A Cross-Cultural Consumer-Based Decision Aid for Screening Mammography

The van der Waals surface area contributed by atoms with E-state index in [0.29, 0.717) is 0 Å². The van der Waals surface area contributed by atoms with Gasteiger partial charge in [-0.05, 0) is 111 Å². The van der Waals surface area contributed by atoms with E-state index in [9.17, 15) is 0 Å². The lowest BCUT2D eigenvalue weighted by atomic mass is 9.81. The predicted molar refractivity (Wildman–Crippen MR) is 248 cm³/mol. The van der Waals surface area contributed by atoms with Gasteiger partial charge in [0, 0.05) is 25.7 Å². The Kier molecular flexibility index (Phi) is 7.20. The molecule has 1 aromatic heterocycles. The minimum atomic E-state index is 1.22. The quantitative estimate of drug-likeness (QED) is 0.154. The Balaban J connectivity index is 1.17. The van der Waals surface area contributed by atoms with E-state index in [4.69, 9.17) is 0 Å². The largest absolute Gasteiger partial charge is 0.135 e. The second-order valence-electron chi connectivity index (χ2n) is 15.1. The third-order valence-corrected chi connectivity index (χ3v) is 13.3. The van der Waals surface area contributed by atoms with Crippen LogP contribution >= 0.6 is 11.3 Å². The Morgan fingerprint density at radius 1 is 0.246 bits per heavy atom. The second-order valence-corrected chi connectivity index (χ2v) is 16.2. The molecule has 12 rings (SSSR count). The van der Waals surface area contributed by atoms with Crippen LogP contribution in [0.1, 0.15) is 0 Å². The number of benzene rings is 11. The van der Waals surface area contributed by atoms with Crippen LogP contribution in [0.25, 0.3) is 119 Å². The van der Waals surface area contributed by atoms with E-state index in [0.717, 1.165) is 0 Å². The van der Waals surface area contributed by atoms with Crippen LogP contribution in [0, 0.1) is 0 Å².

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BACKGROUND: "Women should have mammograms" is the usual perspective of educational interventions about screening. The perspective that "women should be informed" about potential risks and benefits so they can make value- and evidence-integrated personal decisions has recently been advocated. However, this perspective has not previously been operationalized. We developed an evidence-based cross-cultural mammography decision aid (MDA), for European American and Mexican American women who are 50-70 years old, at average risk of breast cancer, of varying educational levels, and English- or Spanish-speaking. METHODS: MDA development included: (1) content development by a multidisciplinary team and lay women and (2) testing for validity and reliability. Four parts include: (1) introduction; (2) information about logistics (cost, time, discomfort) and risks (sequelae of false-positive or negative results; (3) probability of developing breast cancer; and (4) benefit of mammography regarding breast cancer outcomes (e.g., death and recurrence). We assessed reliability (stability of decisions with the same information) after 1-2 weeks. We assessed validity (comprehension of information) quantitatively (probabilities were changed to see whether preferences changed predictably) and qualitatively (focus groups, standardized probes for comprehension). Subjects were a convenience sample of 49 European American (50-81 years old) and 54 Mexican American (49-89 years old) women from administrative staff at a medical school, the waiting room of an indigent primary care clinic, and a community center. RESULTS: Reliability was 100%. In quantitative validity testing, 22 of 28 women (89%) changed preference as predicted with changed probabilities. Comprehension was confirmed qualitatively in all phases of testing with both Spanish and English versions. CONCLUSION: The decision aid is valid and reliable in English and Spanish for southwestern Mexican American and European American women at average risk of breast cancer, including those of low educational levels.
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